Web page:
Now Responding to the Ukraine Invasion

More than 2.8 million people have now fled Ukraine because of the Russian invasion, with over 300,000 people from Ukraine crossing into Moldova—nearly 90% of whom are women with children, according to the United Nations (UN). Not only that but according to UNHCR, the UN Refugee Agency, more than a million refugees crossed borders into neighboring countries in the first week alone. Protection and support during this vulnerable period are vital, and as the situation continues to unfold, the number of people fleeing Ukraine may reach an estimated 4 million.

At the request of Moldovan authorities, World Hope International (WHI) quickly formed an aid alliance with partners Lift Non-Profit Logistics, MAP International, and The UPS Foundation to provide humanitarian relief in the form of $4 million in medical supplies for more than 300,000 Ukrainian adults and children currently seeking refuge in the border country of Moldova.

The 747 aircraft, pictured here, departed for Europe on March 9th with the much-needed pharmaceuticals and essential curative aid.

A second 747 aircraft left Chicago today, March 14th, carrying an additional $7 million in medical supplies donated to Moldova for refugees fleeing Ukraine.  This support was made possible by a partnership with Flexport.org, Airlink, World Hope International, LIFT Non-Profit Logistics, and Globus Relief.

This partnership came together to acquire over 220,000 lbs. of medical supplies that were specifically requested by the Moldova Ministry of Health to support over 300,000 refugees. With the support of Flexport.org, these supplies have been moved from Utah and airlifted via a Boeing 747 from Chicago to Amsterdam. 

After landing in Amsterdam, these supplies will be trucked by Flexport to Moldova. Fulfilling the Moldovan authorities request for medical supplies required multi-faceted project coordinators with experience managing complex supply chains. This partnership demanded specialized skills to find the requested supplies and move the requested supplies from Utah to Moldova via Chicago and Amsterdam.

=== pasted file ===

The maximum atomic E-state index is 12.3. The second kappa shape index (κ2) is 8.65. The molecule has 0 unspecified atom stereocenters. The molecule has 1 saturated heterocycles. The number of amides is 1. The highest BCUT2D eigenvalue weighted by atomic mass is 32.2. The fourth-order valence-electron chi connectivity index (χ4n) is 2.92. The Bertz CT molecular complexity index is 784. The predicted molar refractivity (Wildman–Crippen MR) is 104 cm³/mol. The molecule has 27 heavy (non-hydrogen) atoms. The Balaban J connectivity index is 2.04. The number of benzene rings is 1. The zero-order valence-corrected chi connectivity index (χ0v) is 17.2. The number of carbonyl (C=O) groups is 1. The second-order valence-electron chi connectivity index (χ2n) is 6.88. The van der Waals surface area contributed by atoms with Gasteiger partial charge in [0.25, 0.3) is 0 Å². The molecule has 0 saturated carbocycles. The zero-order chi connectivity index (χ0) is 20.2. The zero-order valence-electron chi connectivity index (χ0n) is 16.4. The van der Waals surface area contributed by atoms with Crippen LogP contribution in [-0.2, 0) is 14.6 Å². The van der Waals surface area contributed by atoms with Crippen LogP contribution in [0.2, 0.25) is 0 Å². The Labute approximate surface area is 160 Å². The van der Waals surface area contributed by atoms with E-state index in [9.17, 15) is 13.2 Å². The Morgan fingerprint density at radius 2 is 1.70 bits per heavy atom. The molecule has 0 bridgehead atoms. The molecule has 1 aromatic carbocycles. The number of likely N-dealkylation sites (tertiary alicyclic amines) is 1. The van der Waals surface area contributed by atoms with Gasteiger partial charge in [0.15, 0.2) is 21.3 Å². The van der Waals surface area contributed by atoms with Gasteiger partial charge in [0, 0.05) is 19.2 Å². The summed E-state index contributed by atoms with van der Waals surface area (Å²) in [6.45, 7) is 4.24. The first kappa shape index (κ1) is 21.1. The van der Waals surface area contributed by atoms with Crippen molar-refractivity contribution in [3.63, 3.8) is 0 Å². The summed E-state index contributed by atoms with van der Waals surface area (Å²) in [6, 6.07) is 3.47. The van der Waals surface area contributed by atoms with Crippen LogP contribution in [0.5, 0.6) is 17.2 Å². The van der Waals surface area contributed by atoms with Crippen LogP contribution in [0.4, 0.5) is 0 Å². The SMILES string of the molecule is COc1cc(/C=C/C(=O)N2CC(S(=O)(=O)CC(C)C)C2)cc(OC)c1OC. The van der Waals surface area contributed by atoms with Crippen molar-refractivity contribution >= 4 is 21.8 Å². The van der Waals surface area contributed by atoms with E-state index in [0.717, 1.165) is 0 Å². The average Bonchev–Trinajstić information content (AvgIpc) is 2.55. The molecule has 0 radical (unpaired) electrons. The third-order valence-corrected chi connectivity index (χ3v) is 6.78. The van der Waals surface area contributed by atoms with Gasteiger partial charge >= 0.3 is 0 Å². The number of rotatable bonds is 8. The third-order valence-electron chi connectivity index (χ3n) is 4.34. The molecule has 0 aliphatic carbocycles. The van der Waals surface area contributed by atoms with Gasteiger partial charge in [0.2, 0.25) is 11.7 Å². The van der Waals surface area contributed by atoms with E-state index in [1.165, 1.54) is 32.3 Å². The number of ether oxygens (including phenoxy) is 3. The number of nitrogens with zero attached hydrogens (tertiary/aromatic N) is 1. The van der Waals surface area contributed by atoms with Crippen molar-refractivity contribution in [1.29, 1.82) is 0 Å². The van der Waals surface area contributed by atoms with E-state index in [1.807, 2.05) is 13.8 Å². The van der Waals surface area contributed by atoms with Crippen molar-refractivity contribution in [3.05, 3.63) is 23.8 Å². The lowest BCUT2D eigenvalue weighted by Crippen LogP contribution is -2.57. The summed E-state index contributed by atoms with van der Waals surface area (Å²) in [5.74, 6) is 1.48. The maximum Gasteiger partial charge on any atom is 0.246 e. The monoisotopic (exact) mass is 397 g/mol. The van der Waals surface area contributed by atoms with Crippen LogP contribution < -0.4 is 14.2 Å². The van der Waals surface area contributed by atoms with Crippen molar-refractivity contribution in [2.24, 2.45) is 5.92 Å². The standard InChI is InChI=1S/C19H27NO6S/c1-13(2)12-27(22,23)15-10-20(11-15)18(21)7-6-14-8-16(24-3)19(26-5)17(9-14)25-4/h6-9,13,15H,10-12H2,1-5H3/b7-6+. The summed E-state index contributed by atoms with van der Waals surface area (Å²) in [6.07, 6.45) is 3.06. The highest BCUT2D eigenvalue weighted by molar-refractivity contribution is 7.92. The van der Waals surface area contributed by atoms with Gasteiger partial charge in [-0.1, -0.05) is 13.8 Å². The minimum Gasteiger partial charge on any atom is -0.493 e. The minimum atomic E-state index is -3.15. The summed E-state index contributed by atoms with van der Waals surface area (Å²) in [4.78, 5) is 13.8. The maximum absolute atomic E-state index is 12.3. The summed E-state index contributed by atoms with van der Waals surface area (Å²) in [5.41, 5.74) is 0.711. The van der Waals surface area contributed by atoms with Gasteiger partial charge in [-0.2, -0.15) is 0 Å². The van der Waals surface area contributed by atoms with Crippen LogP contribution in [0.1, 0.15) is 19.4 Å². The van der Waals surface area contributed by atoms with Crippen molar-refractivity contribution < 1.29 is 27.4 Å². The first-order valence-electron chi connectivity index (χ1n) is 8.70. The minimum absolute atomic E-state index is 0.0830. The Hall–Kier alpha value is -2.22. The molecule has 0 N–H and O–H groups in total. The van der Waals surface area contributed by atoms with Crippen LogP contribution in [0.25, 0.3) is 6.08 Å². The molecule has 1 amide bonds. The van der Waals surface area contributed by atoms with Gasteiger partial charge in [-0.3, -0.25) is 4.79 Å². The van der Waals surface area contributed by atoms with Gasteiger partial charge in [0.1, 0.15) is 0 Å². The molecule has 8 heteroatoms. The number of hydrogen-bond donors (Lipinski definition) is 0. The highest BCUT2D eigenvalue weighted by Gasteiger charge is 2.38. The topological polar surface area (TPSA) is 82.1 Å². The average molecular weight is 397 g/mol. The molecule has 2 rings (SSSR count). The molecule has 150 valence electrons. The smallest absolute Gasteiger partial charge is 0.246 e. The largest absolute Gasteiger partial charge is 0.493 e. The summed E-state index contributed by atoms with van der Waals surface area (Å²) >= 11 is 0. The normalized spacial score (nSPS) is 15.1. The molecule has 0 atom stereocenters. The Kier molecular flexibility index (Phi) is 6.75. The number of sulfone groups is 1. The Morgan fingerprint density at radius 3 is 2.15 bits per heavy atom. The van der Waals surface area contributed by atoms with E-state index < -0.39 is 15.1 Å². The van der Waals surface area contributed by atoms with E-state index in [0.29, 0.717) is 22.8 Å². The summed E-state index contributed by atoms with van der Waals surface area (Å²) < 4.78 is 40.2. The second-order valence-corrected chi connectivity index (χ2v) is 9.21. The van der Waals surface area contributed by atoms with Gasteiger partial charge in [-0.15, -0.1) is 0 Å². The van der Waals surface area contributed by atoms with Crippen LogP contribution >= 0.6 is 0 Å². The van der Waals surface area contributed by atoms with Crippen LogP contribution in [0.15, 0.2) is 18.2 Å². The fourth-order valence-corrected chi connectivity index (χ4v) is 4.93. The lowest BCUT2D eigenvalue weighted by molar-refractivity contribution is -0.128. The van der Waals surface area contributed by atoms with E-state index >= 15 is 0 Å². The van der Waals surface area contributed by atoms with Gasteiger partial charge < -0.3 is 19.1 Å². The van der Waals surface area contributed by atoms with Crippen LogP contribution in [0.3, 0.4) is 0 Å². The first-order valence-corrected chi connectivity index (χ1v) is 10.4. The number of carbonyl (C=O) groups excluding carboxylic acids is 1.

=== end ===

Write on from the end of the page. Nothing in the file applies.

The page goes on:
As the tragic events unfolding in Ukraine continue to escalate, World Hope is continuing to look at ways to scale up our support, and we hope these efforts will make a large impact on those who receive these critical supplies.

A refugee camp near Palanca, about km from the Ukraine border, on March 4, 2022. Photo: EPA-EFE/Dumitru Doru

With millions fleeing across the borders and into the unknown, however, the risks for exploitation and trafficking run high.

As noted by the Migration Data Portal, “Humanitarian crises such as those associated with conflicts or natural disasters may exacerbate pre-existing trafficking trends and give rise to new ones. While some forms of trafficking could be a direct result of crises, such as exploitative sexual services demanded by armed groups or the forced recruitment of child soldiers, others are less evident, with traffickers thriving on the widespread human, material, social and economic losses caused by crises and the inability of families and communities to protect themselves and their children.”

World Hope is getting reports of violence within shelters and obvious signs of trafficking at border crossings. Our protection team is actively working with community partners in Moldova, Poland, and Romania to address this secondary crisis. They are developing and preparing to launch a training for community members on protection, and specifically, how to identify abuse of all kinds—including trafficking; how and to whom to refer cases; how to respond; and ultimately how to do no harm as they are trying to help.

Haley Clark, World Hope’s Director of Anti-Trafficking and Gender-Based Violence states that, “What we have is this massive group of vulnerable people made up primarily of women and children fleeing unaccompanied and often without potentially protective men with them. They are in immediate need of assistance and people in the bordering countries are stepping up to support them, but the challenge is not necessarily knowing who these people are. The people who are stepping up to support the refugees could actually be perpetrators, and helping communities know how to identify that and what to do in cases of abuse or exploitation is critical.”

World Hope International is responding to the crisis in Ukraine. You can make a special gift in support of these efforts today or learn more about our basic needs rapid response work

You can also make a gift to The Hope Fund, which helps us respond around the world when and where it matters to promote dignity and build opportunity and hope.

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